On a recent Sunday in Germany, the juice was plentiful. The power grid had such a surplus of electricity that wind and solar producers were pushing the price of electricity into negative territory.
This has been happening more frequently. Effectively, electricity producers weren’t selling their power as normal that Sunday, but paying energy wholesalers to take it.
U.S. economist and bestselling author Jeremy Rifkin noted this keenly.
To him, this was more than just an isolated abnormality, more than a sign of the rise of renewable energy or shifts in the energy sector. For him, it was yet another example of the massive change happening across the entire global economy, where zero or near-zero costs are becoming the new norm.
“What we’re beginning to witness now is the emergence of the third industrial revolution,” said Mr. Rifkin, who’s also the head of The Foundation on Economic Trends.
The first industrial revolution was driven in part by coal and the locomotive, the second by electricity and trucks. The third, Mr. Rifkin said in an interview, as well as in his recent book The Zero Marginal Cost Society, is a revolution based on the Internet, renewable energy and the exponential growth in digital sensors moving, tracking and transporting goods.
In the case of energy, surplus renewable electricity produced by small producers (power-generating co-ops, farms, even individual homes) is streaming into the power grid and competing against electricity produced from the major energy companies. This is made possible partly by the emergence of smart grids, or an energy Internet, allowing the smallest producers to take on the biggest.
“It’s all producer co-operatives and consumer co-operatives, farm organizations, small and medium-sized businesses and homeowners. And the banks are giving them low interest loans,” Mr. Rifkin said. “So the vast majority of green electricity going to the grid in Germany is coming from small players and co-ops.”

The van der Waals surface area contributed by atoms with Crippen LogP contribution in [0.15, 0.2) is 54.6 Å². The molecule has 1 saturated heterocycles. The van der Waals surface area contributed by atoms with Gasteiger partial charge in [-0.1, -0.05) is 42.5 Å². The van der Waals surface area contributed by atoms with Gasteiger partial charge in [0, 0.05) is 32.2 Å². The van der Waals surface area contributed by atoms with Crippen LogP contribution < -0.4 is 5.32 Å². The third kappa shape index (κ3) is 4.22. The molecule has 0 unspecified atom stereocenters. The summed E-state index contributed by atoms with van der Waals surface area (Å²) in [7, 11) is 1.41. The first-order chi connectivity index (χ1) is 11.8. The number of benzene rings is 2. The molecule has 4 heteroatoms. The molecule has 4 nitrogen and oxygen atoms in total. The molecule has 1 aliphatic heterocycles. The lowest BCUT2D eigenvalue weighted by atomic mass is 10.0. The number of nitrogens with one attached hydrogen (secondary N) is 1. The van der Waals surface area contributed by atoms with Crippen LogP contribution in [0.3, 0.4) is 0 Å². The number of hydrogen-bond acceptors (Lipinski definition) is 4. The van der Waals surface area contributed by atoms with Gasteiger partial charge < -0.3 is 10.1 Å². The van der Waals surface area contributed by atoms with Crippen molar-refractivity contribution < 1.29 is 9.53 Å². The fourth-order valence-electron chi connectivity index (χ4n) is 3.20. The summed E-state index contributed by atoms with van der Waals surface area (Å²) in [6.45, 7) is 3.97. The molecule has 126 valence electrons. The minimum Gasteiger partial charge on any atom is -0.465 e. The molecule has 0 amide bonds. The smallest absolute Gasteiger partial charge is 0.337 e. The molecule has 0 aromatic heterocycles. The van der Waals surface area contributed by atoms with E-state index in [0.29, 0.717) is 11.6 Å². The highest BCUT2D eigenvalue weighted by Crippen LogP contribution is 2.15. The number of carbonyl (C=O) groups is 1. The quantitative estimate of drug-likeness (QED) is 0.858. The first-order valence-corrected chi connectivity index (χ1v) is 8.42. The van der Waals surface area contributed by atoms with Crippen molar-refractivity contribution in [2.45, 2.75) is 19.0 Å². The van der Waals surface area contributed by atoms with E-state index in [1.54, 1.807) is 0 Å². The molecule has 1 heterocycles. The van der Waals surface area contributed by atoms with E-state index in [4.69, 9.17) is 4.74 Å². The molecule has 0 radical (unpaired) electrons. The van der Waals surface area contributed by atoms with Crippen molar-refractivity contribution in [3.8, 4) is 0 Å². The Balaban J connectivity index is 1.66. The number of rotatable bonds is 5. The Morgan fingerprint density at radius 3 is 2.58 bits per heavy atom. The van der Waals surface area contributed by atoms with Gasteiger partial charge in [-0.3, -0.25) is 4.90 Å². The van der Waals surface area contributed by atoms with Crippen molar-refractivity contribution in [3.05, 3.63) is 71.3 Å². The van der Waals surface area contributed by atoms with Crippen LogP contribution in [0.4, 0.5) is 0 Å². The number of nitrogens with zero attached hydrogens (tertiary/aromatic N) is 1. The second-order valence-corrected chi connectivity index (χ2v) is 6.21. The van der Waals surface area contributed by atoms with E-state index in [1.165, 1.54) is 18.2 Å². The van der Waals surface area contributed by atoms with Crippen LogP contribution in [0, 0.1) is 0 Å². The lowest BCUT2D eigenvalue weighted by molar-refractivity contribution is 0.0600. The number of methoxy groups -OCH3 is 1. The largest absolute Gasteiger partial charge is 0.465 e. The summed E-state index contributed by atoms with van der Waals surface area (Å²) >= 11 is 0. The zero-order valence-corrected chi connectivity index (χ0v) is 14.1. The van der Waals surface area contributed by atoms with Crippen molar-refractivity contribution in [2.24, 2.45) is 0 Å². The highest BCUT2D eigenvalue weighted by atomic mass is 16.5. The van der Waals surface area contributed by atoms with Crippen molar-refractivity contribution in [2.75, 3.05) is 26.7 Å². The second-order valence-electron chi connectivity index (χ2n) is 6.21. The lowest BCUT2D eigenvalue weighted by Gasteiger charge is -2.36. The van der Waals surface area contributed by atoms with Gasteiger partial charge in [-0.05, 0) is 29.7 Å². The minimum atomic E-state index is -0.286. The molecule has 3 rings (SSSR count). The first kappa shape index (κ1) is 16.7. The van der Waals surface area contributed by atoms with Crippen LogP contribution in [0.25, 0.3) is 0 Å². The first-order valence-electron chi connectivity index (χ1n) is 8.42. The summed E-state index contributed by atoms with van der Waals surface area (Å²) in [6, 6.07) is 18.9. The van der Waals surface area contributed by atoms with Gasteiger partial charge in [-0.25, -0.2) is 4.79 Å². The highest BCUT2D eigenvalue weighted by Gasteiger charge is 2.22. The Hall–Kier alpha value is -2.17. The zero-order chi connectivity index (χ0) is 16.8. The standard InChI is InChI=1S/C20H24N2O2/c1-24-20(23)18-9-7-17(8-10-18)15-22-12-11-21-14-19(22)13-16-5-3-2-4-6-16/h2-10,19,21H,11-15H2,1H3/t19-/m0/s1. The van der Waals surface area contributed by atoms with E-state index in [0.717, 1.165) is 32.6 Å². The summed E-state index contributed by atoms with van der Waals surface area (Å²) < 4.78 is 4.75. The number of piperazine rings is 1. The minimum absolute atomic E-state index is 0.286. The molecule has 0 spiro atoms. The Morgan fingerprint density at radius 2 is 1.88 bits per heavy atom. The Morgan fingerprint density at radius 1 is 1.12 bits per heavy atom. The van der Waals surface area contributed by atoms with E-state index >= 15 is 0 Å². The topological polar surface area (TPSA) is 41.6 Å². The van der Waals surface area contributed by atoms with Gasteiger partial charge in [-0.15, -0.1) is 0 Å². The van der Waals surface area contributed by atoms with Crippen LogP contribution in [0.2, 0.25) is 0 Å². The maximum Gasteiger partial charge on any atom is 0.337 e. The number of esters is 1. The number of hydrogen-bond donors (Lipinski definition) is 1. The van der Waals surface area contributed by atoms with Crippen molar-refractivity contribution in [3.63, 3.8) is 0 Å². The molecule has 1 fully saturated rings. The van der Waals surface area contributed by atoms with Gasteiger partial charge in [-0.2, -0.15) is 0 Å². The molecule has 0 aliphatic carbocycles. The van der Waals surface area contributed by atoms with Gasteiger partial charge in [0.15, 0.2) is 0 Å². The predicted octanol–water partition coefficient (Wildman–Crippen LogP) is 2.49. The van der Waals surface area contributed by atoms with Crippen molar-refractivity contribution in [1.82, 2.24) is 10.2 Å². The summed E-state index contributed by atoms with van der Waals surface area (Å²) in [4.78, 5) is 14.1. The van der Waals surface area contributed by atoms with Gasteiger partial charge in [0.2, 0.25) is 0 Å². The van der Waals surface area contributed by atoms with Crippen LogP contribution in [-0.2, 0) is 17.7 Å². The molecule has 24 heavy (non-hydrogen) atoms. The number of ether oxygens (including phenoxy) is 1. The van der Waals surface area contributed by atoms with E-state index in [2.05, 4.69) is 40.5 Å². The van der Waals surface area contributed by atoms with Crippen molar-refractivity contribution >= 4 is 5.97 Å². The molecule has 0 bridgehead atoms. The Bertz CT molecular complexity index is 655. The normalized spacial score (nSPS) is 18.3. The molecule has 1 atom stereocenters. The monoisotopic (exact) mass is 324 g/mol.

He equates it with the same thing that has happened to the music industry, publishing and other traditional media, the hotel industry (with the rise of companies such as Airbnb), the auto and rental-car industries (with car sharing), transportation (with the current development of driverless cars) and so on. “Millions of little players can actually run havoc on larger vertically integrated businesses,” he said.
It all comes down to this: The cost of digitally producing an extra unit of so many digitally related products is near zero. Once the initial equipment is purchased and the computers are set up, the marginal cost of producing one additional e-book, one additional set of data for a 3D-printed product or one additional watt of wind power are near zero. Wind, after all, is free.
From media to the energy sector to trucking, industries are reeling from a shift which Mr. Rifkin is trying to mould into a new economic model. He describes it as a collaborative commons, a system in which goods are sold or shared, a new system working alongside capitalism.
“None of us in the economics profession or in the business community ever expected a technology revolution so extreme in its productivity that it might reduce marginal cost [the cost of producing one additional unit] to near zero – not for everything, but for an array of goods and services, making them nearly free and abundant, and not really subject to market forces,” Mr. Rifkin explained.
For this new economy to develop, Mr. Rifkin said three things need to continue happening.
First, we need our current Internet to remain neutral and open, a free flow of information. Second, we need an energy Internet, a smart grid that’s also open and neutral, in which small power producers can enter without restrictions to sell, trade or simply store their surplus power. Third, there needs to be a logistics Internet, an increasingly more robust and automated system of transporting and tracking goods, perhaps through driverless transportation (not so far-fetched considering the new driverless Google cars).
Talking with the exactitude and plain-spoken metre of a U.S. country preacher, Mr. Rifkin has been presenting his idea to leaders and policy makers, particularly in Europe and China, and is emerging again as a popular herald of things to come, much as he was in the mid-1990s with his book The End of Work. Mention his name to those following the debate about the future of electrical grids, for instance, and there’s immediate name recognition. Mr. Rifkin is affixing a label and economic model on to something so many businesses have long seen coming.